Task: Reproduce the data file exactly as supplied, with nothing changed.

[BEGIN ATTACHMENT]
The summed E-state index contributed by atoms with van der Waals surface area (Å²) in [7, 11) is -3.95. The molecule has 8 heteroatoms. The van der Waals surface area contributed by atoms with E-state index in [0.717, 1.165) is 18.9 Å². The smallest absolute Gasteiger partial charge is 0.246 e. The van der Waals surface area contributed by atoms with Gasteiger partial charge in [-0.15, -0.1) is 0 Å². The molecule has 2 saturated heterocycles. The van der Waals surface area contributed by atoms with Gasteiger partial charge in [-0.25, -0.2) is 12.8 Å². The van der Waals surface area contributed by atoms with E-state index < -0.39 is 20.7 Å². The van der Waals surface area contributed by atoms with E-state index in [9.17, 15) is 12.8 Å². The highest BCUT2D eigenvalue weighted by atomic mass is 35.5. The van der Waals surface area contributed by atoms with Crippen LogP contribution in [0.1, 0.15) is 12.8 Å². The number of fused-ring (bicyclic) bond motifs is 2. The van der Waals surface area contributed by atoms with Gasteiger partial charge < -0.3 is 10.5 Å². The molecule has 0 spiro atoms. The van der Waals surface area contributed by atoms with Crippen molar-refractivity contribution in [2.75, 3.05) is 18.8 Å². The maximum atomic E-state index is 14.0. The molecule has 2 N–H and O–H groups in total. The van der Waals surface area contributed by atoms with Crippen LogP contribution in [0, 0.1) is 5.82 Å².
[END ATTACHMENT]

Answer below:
The summed E-state index contributed by atoms with van der Waals surface area (Å²) in [7, 11) is -3.95. The molecule has 8 heteroatoms. The van der Waals surface area contributed by atoms with E-state index in [0.717, 1.165) is 18.9 Å². The smallest absolute Gasteiger partial charge is 0.246 e. The van der Waals surface area contributed by atoms with Gasteiger partial charge in [-0.15, -0.1) is 0 Å². The molecule has 2 saturated heterocycles. The van der Waals surface area contributed by atoms with Gasteiger partial charge in [-0.25, -0.2) is 12.8 Å². The van der Waals surface area contributed by atoms with E-state index < -0.39 is 20.7 Å². The van der Waals surface area contributed by atoms with E-state index in [9.17, 15) is 12.8 Å². The highest BCUT2D eigenvalue weighted by atomic mass is 35.5. The van der Waals surface area contributed by atoms with Crippen LogP contribution in [0.1, 0.15) is 12.8 Å². The number of fused-ring (bicyclic) bond motifs is 2. The van der Waals surface area contributed by atoms with Gasteiger partial charge < -0.3 is 10.5 Å². The molecule has 0 spiro atoms. The van der Waals surface area contributed by atoms with Crippen molar-refractivity contribution in [2.75, 3.05) is 18.8 Å². The maximum atomic E-state index is 14.0. The molecule has 2 N–H and O–H groups in total. The van der Waals surface area contributed by atoms with Crippen LogP contribution in [0, 0.1) is 5.82 Å².